Amazon Seeks to Question Trump -- WSJ
By John D. McKinnon and James V. Grimaldi
This article is being republished as part of our daily
reproduction of WSJ.com articles that also appeared in the U.S.
print edition of The Wall Street Journal (February 11, 2020).
WASHINGTON -- Amazon.com Inc. asked a judge to allow it to
depose President Trump in the company's legal battle to overturn a
Pentagon decision awarding a huge cloud-computing contract to rival
The Amazon motion, made public Monday, says that Mr. Trump's
bias against Amazon founder and CEO Jeff Bezos "is a matter of
public record. Even before taking office, President Trump
campaigned on a promise that Amazon would 'have problems' if he
The White House didn't respond to requests for comment. The
Defense Department said it "remains confident in the JEDI award.
Our team's duty and sole focus must remain on equipping our
warfighters for an increasingly complex and challenging battlefield
The Pentagon previously has said the "selection decision was
made by an expert team of career public servants and military
officers from across the Department of Defense and in accordance
with DOD's normal source-selection process." The contract is valued
at as much as $10 billion over the next decade.
It isn't uncommon for litigants to seek to depose top government
officials including the president. But courts don't automatically
grant those requests, and it appeared likely the administration
would resist. Deposing a cabinet-level or higher federal official
in a civil suit is a comparatively rare event.
Amazon filed its suit in December in the U.S. Court of Federal
Claims in Washington, arguing that Mr. Trump exerted "improper
pressure" on the Pentagon to keep the deal, known as JEDI, from
going to Mr. Bezos. JEDI stands for Joint Enterprise Defense
In its newly disclosed motion, the e-commerce and
cloud-computing giant said Mr. Trump "made crystal clear -- both to
the public at large, and by clear implication to senior [Pentagon]
officials (including his political appointees) -- that he did not
want his administration to award the contract to [Amazon]."
Amazon also wants to question Defense Secretary Mark Esper and
former Defense Secretary Jim Mattis about the decision.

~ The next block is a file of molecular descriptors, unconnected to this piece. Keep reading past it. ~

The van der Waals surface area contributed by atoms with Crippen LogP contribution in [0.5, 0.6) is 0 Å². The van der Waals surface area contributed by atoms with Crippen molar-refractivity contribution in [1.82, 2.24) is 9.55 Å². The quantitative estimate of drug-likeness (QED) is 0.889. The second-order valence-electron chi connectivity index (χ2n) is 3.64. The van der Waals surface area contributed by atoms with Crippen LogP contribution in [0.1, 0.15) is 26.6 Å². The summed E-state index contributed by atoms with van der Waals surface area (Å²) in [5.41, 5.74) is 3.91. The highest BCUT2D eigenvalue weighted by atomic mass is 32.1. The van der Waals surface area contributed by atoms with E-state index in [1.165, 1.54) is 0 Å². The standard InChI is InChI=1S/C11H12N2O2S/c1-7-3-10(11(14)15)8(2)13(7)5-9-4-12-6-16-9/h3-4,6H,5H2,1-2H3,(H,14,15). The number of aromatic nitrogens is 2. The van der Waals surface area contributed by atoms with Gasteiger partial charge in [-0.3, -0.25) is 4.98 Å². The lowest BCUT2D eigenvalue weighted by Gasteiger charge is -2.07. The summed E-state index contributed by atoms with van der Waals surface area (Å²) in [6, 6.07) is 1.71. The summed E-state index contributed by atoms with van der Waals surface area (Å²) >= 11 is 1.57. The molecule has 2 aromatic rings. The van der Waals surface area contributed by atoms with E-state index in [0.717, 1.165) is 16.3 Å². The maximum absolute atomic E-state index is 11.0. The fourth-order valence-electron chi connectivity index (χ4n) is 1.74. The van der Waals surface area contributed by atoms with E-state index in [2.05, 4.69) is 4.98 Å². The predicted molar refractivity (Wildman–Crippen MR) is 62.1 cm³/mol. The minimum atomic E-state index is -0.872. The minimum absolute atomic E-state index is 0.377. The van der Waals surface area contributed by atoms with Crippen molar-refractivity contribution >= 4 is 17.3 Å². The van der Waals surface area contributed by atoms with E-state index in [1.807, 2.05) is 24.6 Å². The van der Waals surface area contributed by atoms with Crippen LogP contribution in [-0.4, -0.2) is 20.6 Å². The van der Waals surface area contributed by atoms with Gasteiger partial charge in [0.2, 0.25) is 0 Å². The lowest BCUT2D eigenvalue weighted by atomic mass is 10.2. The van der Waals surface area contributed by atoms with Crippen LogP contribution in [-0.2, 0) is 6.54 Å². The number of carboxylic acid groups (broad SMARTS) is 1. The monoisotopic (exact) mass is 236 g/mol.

In its earlier statement, the Defense Department denied any
"The department is confident in the JEDI award and remains
focused on getting this critical capability into the hands of our
warfighters as quickly and efficiently as possible."
Microsoft also didn't immediately respond. It has previously
said: "We have confidence in the qualified staff at the Department
of Defense, and we believe the facts will show they ran a detailed,
thorough and fair process in determining the needs of the
warfighter were best met by Microsoft."
Amazon was long considered the favorite to win the JEDI
contract. The company's bid was clouded by conflict-of-interest
allegations, however, which remain under investigation by the
Pentagon's inspector general.
Several then-Pentagon officials had alleged financial ties to
Amazon. In January 2017, Pentagon official Deap Ubhi, who had
worked for Amazon, sent a tweet that read: "Once an Amazonian,
always an Amazonian."
While the Pentagon initially concluded that Mr. Ubhi's alleged
conflict didn't affect the integrity of the procurement process, it
nonetheless ruled in the end that Microsoft Corp. was more
qualified for the job.
Amazon contends that Pentagon officials made numerous missteps
in evaluating its application because of pressure from Mr.
The president on July 19 called for an investigation of the
Pentagon contract, before the award. "I'm getting tremendous
complaints about the contract with the Pentagon and Amazon," Mr.
Trump told reporters at the time. "I will be asking them to look
very closely to see what's going on." Mr. Trump also issued tweets
in which he complained about the process.
Amazon's complaint also cites a passage of a recent book by a
former speechwriter for Mr. Mattis. Author Guy Snodgrass says in
the book, "Holding the Line," that Mr. Trump directed Mr. Mattis to
"screw Amazon" out of the JEDI contract by blocking its chance to
bid on the JEDI deal. "Mattis demurred," he added.
Mr. Trump has blamed Mr. Bezos for unfavorable coverage of his
administration in the Washington Post, which Mr. Bezos bought in
2013 for $250 million. The Post says its editorial decisions are
Write to John D. McKinnon at email@example.com
(END) Dow Jones Newswires
February 11, 2020 02:47 ET (07:47 GMT)
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